So what are the takeaways? Here are just a few.
Transaction Value versus Penalty Amount. $383,443 is roughly 9% of the final penalty amount settled with OFAC – $4,144,651. But it would be foolish to look at the penalty alone. Think of the legal fees and the cost of the internal review just to start – a lot of work likely went into this response and reaching this settlement. That is not cheap and beyond financial cost, probably resulted in many lost hours at the company directed towards the internal review and back and forth with counsel and compliance experts. Notably, this case arose from a Voluntary Self-Disclosure (VSD), which means the maximum penalty amount was already reduced by 50% (OFAC encourages such disclosures by offering up a 50% discount, with other factors potentially also helping bring down the penalty amount). In other words, penalties could have been much higher had OFAC learned about this on its own without the VSD. OFAC itself mentions the base civil penalty amount was $18,420,672 – meaning Berkshire’s pro-active response and the existing facts caused a 77%+ reduction in potential penalties.
Hefty Settlement Covenants. Remedial steps are critical in mitigating penalties in an apparent violation. The steps Berkshire agreed to here are fairly rigorous. There are specific mentions in the Settlement Agreement of management commitment, imposing strict internal controls, better training, risk assessment, and testing and auditing. These are all fairly standard steps a company in such a position should take, but the granularity of the covenants in the Settlement Agreements highlights their importance.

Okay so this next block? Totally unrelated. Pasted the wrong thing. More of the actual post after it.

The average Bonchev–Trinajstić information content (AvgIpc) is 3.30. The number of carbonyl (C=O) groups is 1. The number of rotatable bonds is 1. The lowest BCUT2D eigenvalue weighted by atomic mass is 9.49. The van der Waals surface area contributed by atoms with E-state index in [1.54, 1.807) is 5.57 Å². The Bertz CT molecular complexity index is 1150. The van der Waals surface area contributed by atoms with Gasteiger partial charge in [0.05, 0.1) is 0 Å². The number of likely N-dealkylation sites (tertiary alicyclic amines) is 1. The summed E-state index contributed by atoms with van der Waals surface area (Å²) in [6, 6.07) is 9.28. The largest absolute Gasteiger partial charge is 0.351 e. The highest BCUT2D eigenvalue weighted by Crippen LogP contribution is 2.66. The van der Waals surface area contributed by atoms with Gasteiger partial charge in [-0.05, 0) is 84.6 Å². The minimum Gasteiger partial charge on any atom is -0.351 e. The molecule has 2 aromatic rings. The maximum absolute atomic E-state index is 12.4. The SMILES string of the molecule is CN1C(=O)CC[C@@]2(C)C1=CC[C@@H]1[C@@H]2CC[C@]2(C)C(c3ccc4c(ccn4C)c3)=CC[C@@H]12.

Berkshire had taken some precautions. Oftentimes fines can come from pure recklessness from the top down, but this does not really seem to be the case here. Per the Settlement Agreement “The Apparent Violations occurred under the direction of certain Iscar Turkey senior managers despite Berkshire and IMC’s repeated communications to Iscar Turkey regarding U.S. sanctions against Iran and the application of the ITSR to Iscar Turkey’s operations.”
Like many cases before it, but in some ways more so, the lesson learned here is that the discovery of violations merit serious responses. While Iscar Turkey was the downstream subsidiary of a major, public U.S. corporation, it is still a foreign company. The transactions were not huge in value, and arguably not even a footnote for a company of Berkshire’s scale. Therefore, seeing this, one can imagine what the stakes could be for sanctions violations by U.S. persons in the United States.
Importantly, companies sometimes simply do no take these violations seriously. Maybe it’s due to their personal beliefs (e.g., opposition to sanctions, thinking the sale bears no impact on U.S. policy) or the fact that OFAC is still a civil agency and such cases often do not have a criminal enforcement angle. This can be disastrous for several reasons – it prevents a serious response which can mitigate the penalty as well as reduce the likelihood of future violations, and it also prevents learning a lesson (perhaps unless OFAC responds by coming down with a hefty penalty). While it should go without saying, not committing to serious compliance approaches can be damaging and can lead to violations. Not taking serious approaches can be far worse. Based on what is provided in the Settlement Agreement, Berkshire’s remedial approach appears to have likely been fairly solid.
The lessons learned here are broad and go far beyond Iran sanctions, which were far narrower in scale in 2012-2016 when the violations occurred in this case. They tell us a lot about the agency’s approaches, and perhaps unaffected by who will be sitting in the White House on January 20, 2021. As such, those thinking a potential Biden win could cause sanctions to reverse course should look at examples like this – Obama-era violations, and take note.
In an interesting OFAC Enforcement Release issued this week, the agency announced that an individual formerly working for the U.S. Army was fined for engaging in transactions with a foreign person designated as a Specially Designated National (SDN).